Which, ironically, would protect ownership of machine guns, but not .22s! But the case ended right there because Mr. Miller had been killed a few weeks earlier and his co-defendant had disappeared.

    Interestingly, the military does use .22LR firearms, but they aren’t common soldier equipment. Suppressed versions are used by special forces because they can fire with virtually no noise.

  13. Marcus Poulin says:

    No evidence of the effiency of a short-barreled shotgun?
    Short-barreled shotguns were SO effective in trench warfare in WWI
    that Kaiser Wilhelm petitioned the International Courts to have them outlawed.
    The Justices of the Hughes Court could have studied this.

  14. Sebastian says:

    Marcus:

    What the court said was that it couldn’t take judicial notice of an SBS’s military utility. Certainly we know it has such a utility, but the court sent the case back to the lower court to make that determination. Miller was dead by the time his case was heard.

  15. Carl in Chicago says:

    What a pleasure having Sanford Levinson weigh in here. By the way, I’m sorry the Philly mod called you “Stanford” several times (at least before the first break).

    My take? David Kairys was off the mark in several instances, including:

    1) David’s prediction of the “huge scope” of an individual rights ruling came across as “alarmist” and perhaps somewhat insincere.

    2) David’s numerous references to this case creating a “new right” wholly assumes there was no such right to begin with. He’s flatly wrong there. The founders did not create any “new right”, nor would the SCOTUS if they ruled individual right in DC v. Heller. The right to arms demonstrably stems from an inalienable common-law right to defense…that was even outlined in the English bill of rights in the late 17th century. So David’s mention of some “new right” suggests that he is either uninformed or dishonest.

    3) As DC did so disingenuously in their cert petition, David couches and contexts this issue in terms of public safety. In so doing, he fatally assumes that gun control legislation necessarily enhances public safety.

    4) He even takes a stab at the so-called “gun show loophole” (private firearm transfers) by stating that such transfers are directly responsible for criminals getting guns, AND as if laws requiring background checks for private transfers would somehow cause otherwise law-breaking persons to abide such a background check law.

    In general, David’s position seems to foretell that he wants it both ways…he speaks to the right or the need of people to keep guns for defense, yet apparently supports the District’s complete prohibition of functional firearms. I found most of his arguments to carry rather little weight.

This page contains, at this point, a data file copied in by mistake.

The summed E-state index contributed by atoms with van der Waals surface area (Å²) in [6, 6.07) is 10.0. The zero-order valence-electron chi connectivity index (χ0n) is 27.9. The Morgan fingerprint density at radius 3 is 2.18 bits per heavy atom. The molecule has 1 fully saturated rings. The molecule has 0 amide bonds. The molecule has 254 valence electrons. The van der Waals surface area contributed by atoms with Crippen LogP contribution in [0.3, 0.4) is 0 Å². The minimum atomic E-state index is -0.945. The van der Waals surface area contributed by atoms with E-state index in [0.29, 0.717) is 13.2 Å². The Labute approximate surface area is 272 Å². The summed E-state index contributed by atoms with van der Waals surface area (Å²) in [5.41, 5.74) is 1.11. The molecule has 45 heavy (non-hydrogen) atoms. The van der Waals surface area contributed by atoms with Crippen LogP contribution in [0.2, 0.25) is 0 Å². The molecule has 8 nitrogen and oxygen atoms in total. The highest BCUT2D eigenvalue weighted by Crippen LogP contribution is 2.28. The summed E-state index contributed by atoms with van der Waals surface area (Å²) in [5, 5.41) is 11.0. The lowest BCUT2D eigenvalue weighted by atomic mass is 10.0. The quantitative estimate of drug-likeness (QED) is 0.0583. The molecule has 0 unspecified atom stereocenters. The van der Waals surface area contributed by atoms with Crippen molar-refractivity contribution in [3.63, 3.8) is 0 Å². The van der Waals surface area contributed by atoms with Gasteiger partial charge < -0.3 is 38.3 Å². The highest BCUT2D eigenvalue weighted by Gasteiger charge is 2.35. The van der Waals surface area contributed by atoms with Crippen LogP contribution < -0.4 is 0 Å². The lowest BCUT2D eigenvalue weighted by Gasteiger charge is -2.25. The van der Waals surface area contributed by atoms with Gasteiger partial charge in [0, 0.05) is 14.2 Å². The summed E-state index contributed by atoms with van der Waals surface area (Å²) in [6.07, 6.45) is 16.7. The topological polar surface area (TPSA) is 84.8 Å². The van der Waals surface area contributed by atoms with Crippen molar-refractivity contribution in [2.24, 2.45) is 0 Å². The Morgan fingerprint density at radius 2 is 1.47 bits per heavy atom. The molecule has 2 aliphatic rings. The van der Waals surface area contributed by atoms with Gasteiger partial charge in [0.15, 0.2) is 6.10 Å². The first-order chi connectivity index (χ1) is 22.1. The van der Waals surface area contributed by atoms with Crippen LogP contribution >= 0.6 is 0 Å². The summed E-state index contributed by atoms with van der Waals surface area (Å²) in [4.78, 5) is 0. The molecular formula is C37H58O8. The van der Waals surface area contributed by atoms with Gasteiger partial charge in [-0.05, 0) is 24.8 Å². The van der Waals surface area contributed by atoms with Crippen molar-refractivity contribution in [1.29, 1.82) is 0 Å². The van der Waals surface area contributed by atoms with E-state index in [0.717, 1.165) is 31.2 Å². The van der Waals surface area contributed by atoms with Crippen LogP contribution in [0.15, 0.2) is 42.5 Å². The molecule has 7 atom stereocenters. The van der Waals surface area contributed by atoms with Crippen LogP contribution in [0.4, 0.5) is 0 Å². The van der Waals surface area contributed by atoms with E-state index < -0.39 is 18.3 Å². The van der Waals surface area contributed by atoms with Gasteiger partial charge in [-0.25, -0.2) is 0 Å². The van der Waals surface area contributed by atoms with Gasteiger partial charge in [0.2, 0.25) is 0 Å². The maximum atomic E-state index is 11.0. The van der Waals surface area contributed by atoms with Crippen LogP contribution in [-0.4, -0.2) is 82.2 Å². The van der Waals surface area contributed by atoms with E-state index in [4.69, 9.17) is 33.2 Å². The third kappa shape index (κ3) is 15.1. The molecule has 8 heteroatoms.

Finally, several people have mentioned registration as a reasonable regulation…including Don Kates (1983), judge Silberman in 2007, etc. I am more than a little uncomfortable with firearm registration (particularly a federal registry) being argued as reasonable. To me such a measure flies directly in the face of the spirit and purpose of the 2A and the militia it enables. If the 2A boils down to enabling “the people” to overturn a despotic or tyrannical government, it does not bode with logic nor reason that such a very government would have access to the number, type, caliber, etc., as well as the names and residences of owners….the very people who via the 2A were intended to be enabled to overturn such a government.

  16. Herb Martin says:

    Professor Levinson used the analogy of Brown v. Board of Education, but in my estimation Miranda is a much better analogy.

    We could certainly arrest and convict far more criminals — thus saving many more innocent lives and protecting against crime, if we were willing to ignore and violate the right to an attorney — merely NOT TELLING the suspect certainly doesn’t violate any rights from a purely literal point of view, nor is there any direct Constitutional requirement for the government to SUPPLY an attorney.

    But Miranda sets up the warning, and the actual provisioning of the attorney for the suspect and we choose to do this in an abundance of caution to avoid mistreating innocent (and guilty?) people.

    Taking the Right to Keep and Bear Arms (arguably both the oldest AND the most important* right) in a futile attempt as public safety is far worse. It is worse because it infringes the rights of ALL the law abiding due to the bad behavior of some few criminals.

    * The Right to Keep and Bear Arms is arguably the most important since it is the one that protects all the others. No right has EVER been secured without people of good will, willing to take up arms, secure that right, and share that right with others.